The long-term dangers to health caused by asbestos could be fatal. Workers or innocent householders exposed to fibrous particles of asbestos dust may develop cancers up to more than 40 years later.
Asbestos dust exposure may cause two types of chest cavity cancer: mesothelioma and lung calcinoma. Both are incurable and lead to breathing complications and a painful death.
Asbestos is most likely to be present in a high percentage of houses older than 25 years or in older factories and ships. Although there are no equivalent figures for Malta, it had been reported that over half the houses in the UK still contained asbestos despite a ban several years earlier.
The Occupational Health and Safety Authority said that the most likely sources of asbestos in domestic buildings in Malta were water tanks, corrugated sheeting and drain pipes. In commercial buildings, there might also be asbestos lagging for boilers, steam pipes and water pipes.
The director of AME Health And Safety Services Ltd, Aldo Busuttil, pointed out that because today’s generations are growing up in an era when asbestos is no longer used, awareness of the dangers asbestos still present in old houses or factories was declining. This could lead to increased risks being taken in dealing with any remaining asbestos material purely out of ignorance of the serious potential consequences.
Mr Busuttil noted there is a carefully-laid down procedure for the safe handling of asbestos involving the need to wear masks and gloves but also disposable clothing to avoid contamination. Yet, many handymen and DIY enthusiasts continue to remove pipes without realising the dangers they were exposing themselves to. He expressed concern that this applied to untrained workers too, especially given the prevailing “construction frenzy”.
Notification of the presence of asbestos in building sites is legally mandatory, except in those cases where the risk was sporadic and of low intensity, something that, of course, had to be established by health and safety experts through an official risk assessment. Even when no notification was required under the law, a plan of work – approved by OHSA – still has to be drawn up before any asbestos on site could be handled.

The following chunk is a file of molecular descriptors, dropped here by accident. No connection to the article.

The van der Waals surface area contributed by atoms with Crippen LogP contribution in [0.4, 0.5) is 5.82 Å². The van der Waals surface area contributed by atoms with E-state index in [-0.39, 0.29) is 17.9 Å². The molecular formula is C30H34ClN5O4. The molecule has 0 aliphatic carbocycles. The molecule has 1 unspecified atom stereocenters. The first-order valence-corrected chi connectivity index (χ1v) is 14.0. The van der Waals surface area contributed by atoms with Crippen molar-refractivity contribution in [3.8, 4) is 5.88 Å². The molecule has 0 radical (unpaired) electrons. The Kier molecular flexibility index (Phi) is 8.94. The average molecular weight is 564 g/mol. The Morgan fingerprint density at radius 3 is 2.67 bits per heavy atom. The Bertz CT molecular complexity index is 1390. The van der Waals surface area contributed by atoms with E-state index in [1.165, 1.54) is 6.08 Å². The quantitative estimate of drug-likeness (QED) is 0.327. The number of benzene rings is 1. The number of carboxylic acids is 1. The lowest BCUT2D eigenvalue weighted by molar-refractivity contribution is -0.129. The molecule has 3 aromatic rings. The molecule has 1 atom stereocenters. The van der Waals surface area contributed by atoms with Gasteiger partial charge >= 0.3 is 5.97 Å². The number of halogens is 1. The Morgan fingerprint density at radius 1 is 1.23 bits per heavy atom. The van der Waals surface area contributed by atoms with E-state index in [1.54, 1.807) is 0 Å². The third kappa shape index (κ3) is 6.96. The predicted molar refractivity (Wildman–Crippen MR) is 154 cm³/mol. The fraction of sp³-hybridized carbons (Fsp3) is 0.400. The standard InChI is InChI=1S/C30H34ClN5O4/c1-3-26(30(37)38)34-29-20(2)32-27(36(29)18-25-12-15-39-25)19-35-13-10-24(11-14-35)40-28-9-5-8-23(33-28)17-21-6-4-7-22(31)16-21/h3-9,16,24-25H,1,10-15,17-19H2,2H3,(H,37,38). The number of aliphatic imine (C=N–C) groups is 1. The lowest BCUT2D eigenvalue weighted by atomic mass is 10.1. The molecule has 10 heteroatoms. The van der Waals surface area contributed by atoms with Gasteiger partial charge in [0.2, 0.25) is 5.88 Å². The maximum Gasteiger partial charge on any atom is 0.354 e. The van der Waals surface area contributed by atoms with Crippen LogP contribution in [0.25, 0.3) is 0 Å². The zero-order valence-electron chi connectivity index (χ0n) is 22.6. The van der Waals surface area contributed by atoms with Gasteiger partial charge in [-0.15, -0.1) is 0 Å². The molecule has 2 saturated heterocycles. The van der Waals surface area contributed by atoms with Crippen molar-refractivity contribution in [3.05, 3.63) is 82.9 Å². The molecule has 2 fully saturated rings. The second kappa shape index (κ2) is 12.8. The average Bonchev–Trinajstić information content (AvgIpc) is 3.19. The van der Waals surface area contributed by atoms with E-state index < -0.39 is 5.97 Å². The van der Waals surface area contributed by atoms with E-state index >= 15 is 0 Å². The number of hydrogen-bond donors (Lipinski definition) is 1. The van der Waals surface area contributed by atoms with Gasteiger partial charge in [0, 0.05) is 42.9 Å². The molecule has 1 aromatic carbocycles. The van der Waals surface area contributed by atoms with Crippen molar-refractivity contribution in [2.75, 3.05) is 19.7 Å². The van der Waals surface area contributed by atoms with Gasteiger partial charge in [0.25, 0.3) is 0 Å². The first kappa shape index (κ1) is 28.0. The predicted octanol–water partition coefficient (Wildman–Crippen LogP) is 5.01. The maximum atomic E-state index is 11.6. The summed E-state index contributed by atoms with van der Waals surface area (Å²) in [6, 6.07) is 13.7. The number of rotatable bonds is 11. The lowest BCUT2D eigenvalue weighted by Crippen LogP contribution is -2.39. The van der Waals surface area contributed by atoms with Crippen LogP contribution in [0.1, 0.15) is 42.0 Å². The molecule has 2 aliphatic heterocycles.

The fear is that although more people in recent years were reporting the presence of asbestos material – up from 13 notifications in 2013 to 38 last year – the level was still considered low. It was feared that carcinogenic material was not being identified as such and, thus, being handled as if it were completely harmless. Also, the risk was that the high cost of dealing with asbestos safely was such that people were taking risks by disposing of it themselves.
Mr Busuttil was aghast at the very lax, high-risk handling of the material at civic amenity sites with people simply transferring it from their cars without wearing protective clothing and, apparently, oblivious to the contamination that already surrounded them from asbestos already dumped in Wasteserv’s containers.
Asbestos is an invisible danger that kills. While bringing the dangers of asbestos to public attention, as OHSA and AME have done, provides a useful reminder of its threats to health, there is a vital need for the Department of Health, Wasteserv and the occupational health and safety watchdog to promote the basic precautions that must be taken to protect workers and householders handling it.
This is a Times of Malta print editorial
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